The purpose is to use this software to draw upon the knowledge you already have within your company, in the minds of your workforce, and use it to drive your business ahead.
These softwares focus on:
- Employee Engagement
- Sales and Marketing
An internal community platform acts as a virtual meeting room where users can interact with their coworkers, form project specific groups, ask questions, post status updates, manage projects, create documents and upload files. Companies can establish individual blogs for each department and use them to store market research or share insight into industry trends. Features like message boards on specific topics like ‘ideas’ or ‘innovation’ are ways employees can share their inspirations and sound off on suggestions.
Internal workplace communities often have the capabilities to facilitate the on-boarding of new employees (or integrate with existing HRIS platforms). Networks can be created where new hires are invited to join to introduce themselves, meet coworkers who can help them succeed, get acclimated to the culture, and learn the ins and outs of the company.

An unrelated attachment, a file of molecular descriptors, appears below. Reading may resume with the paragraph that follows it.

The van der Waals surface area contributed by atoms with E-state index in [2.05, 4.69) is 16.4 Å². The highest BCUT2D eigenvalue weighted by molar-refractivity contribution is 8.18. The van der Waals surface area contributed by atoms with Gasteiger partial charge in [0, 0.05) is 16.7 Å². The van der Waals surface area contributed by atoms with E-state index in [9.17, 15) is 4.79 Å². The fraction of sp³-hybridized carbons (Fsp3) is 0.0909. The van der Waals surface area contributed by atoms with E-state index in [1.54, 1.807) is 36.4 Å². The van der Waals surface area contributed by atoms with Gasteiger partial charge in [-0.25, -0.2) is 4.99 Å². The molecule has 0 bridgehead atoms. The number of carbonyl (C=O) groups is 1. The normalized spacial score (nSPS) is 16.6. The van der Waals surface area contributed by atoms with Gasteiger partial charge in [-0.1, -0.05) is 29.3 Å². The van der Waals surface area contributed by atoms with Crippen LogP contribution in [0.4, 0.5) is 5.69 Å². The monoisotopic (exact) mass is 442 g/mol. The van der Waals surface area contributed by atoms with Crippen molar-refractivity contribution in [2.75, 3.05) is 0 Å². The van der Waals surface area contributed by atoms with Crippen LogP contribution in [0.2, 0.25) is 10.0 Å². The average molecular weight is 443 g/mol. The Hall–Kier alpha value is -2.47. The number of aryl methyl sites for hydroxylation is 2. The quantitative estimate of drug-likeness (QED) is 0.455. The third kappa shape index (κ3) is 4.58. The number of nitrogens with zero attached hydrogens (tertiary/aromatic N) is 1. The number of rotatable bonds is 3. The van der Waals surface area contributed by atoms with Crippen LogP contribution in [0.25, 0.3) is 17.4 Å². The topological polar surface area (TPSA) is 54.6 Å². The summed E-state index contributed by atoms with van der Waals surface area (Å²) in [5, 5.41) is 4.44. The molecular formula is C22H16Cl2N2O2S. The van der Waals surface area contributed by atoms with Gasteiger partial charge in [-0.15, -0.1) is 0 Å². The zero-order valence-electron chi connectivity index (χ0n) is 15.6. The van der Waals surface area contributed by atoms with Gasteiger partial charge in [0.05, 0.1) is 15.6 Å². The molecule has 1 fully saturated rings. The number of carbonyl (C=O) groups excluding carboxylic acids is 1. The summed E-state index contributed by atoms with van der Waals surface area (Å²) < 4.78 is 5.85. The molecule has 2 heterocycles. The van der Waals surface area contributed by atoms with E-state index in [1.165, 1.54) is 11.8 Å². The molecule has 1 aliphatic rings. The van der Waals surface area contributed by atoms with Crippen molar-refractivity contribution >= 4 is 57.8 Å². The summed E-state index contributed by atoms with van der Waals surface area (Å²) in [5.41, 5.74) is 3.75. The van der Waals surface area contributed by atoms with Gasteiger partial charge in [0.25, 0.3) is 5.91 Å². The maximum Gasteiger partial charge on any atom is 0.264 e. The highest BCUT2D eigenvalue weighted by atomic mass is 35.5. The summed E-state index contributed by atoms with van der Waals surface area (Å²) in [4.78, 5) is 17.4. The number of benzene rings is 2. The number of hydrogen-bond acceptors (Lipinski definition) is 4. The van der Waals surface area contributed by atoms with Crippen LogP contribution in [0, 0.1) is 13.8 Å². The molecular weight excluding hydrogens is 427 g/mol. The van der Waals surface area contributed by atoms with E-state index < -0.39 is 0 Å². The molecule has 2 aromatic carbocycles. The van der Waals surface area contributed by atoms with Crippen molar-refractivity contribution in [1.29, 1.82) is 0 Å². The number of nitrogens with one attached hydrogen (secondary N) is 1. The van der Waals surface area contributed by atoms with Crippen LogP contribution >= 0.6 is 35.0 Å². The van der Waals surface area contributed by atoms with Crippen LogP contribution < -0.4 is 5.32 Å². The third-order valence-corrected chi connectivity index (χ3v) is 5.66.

With all this collaboration and transparency employees become more engaged, productive, and satisfied. This gives you the ability to develop employees through the use of informal learning and integrated a LMS through the internal community. Internal workforce communities also help you with retaining employees and retaining their knowledge when or if they do leave the company. For more information check out my previous post on using internal communities throughout the employee life cycle.
If you are struggling with any of the following talent management issues, or you are planing for the future so you don’t have to struggle with these issues then you may want to start looking into an internal community for your company.